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Key Economic Data 
  2003 2002 2001 Ranking(2003)
Millions of US $ 237,972 182,848 147,700 21
GNI per capita
 US $ 2,790 2,500 2,530 92
Ranking is given out of 208 nations - (data from the World Bank)

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Ahmet Necdet Sezer 

Update No: 100 - (25/08/05)

The French put a spanner in the works
Despite last December's unanimous invitation from the 25 governments of the European Union (EU) to Ankara to begin the accession process, both sides have been drifting apart over the past few months, a process hastened by the collapse of the European constitution in France and the Netherlands.
The resignation of Turkey's senior diplomat charged with preparing for its talks on membership of the EU has heightened the tension over the country's proposed accession. Murat Sungar, head of Turkey's special department for EU affairs, submitted his resignation with just two months to go before the scheduled start of talks on October 3rd.
Mr Sungar denied he had resigned because he was unhappy with the lack of progress in Ankara's efforts to prepare for what are being seen as increasingly tough negotiations to join the 25-member bloc.
But his resignation comes in the midst of a diplomatic tiff with France that threatens to derail the accession talks before they begin. Recep Tayyip Erdogan, the Turkish prime minister, is said to be furious with Dominique de Villepin, his French counterpart, who called recently for Turkey to recognise Cyprus before it could begin the talks. Mr de Villepin's comments were seen in Ankara as further evidence of double standards in the EU's treatment of Turkey. Actually the French Prime Minister was not representing the EU and his remarks are widely interpreted in the context of his candidacy in the next French presidential elections.
Mr Erdogan said he was "saddened" by the comments: "It is out of the question for us to discuss or consider any new conditions with regard to October 3rd."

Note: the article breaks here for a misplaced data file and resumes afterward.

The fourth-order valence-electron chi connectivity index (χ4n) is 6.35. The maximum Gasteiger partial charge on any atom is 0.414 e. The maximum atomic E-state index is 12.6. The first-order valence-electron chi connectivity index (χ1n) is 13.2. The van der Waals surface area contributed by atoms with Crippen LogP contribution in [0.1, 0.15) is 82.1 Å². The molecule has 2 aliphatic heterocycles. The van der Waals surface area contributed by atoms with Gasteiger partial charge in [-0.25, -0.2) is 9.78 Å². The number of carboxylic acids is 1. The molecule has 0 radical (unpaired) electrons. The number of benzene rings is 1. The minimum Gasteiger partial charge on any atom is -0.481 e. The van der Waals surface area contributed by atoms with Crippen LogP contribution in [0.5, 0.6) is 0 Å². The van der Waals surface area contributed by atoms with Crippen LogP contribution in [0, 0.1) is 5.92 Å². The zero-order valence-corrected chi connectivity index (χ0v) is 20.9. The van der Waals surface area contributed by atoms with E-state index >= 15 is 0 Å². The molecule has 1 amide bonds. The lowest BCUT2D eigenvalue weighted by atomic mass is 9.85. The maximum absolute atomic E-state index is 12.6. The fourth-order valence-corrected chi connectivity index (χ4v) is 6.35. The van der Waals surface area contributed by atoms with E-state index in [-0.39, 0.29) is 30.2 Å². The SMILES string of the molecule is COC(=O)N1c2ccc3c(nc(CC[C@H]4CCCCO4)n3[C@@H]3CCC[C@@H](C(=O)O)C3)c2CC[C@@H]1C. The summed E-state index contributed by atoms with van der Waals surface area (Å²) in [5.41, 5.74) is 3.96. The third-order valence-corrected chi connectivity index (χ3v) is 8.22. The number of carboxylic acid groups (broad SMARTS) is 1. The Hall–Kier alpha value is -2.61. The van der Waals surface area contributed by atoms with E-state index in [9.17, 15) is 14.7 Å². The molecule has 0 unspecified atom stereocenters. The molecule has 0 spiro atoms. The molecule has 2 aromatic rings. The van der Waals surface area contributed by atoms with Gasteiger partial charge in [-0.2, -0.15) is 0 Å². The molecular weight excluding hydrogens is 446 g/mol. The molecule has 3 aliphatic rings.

Brussels has been at pains to distance itself from the French prime minister's intervention and reassure Turkey that the EU is not trying to erect new hurdles to delay the start of the negotiations. Nevertheless, France could single-handedly block the start of talks, since the negotiations require a unanimous mandate from the 25 member states - though Mr de Villepin stopped short of threatening to use France's veto.
But his remarks point to a problem with Turkey's EU policy that Mr Erdogan and his government have been trying to gloss over: that Turkey must address the question of its policy over Cyprus, an EU member. The Mediterranean island has been divided into Turkish Cypriot and Greek Cypriot territories since 1974, when Turkey invaded to thwart a coup that would have united Cyprus with Greece. The international community recognises the Greek Cypriot government in Nicosia as representing the whole island; Turkey recognises the government of the Turkish Republic of Northern Cyprus.
Cyprus joined the EU in May last year, and in late July Turkey signed a protocol extending its existing agreements with the union to include the island. But it declared at the time that this did not mean it recognised the Greek Cypriot government. Some commentators wonder whether this position is tenable in the face of Turkey's policy of seeking nothing less than full EU membership.
At the least, they say, Ankara must take account of the fact that Cyprus is now a real hurdle in its accession process. "Cyprus, and Turkey's membership [of the EU], are internal matters in Europe now, and we need to take measures accordingly," said Murat Yetkin, a columnist on the daily Radikal newspaper, in a column recently.
Representatives of the 25 member states are to meet in September to discuss Turkey and Cyprus. "The only question is to what extent the declaration in any way limits the impact of the signing [of the protocol]," said Hans-Jorg Kretschmer, head of the European Commission office in Ankara. He said it was "too soon to say" whether Mr de Villepin's comments would create a new condition or whether Turkey would have to address the problem immediately.
Turkey feels it already has made significant concessions on Cyprus without any concrete reward, either for the Turkish Cypriots, who remain formally outside the EU, or for Turkey. Any move to recognise Cyprus would inflame nationalist opinion within Turkey.There is a growing view inside Turkey that Cyprus may be the issue that exposes most vividly its differences with the EU.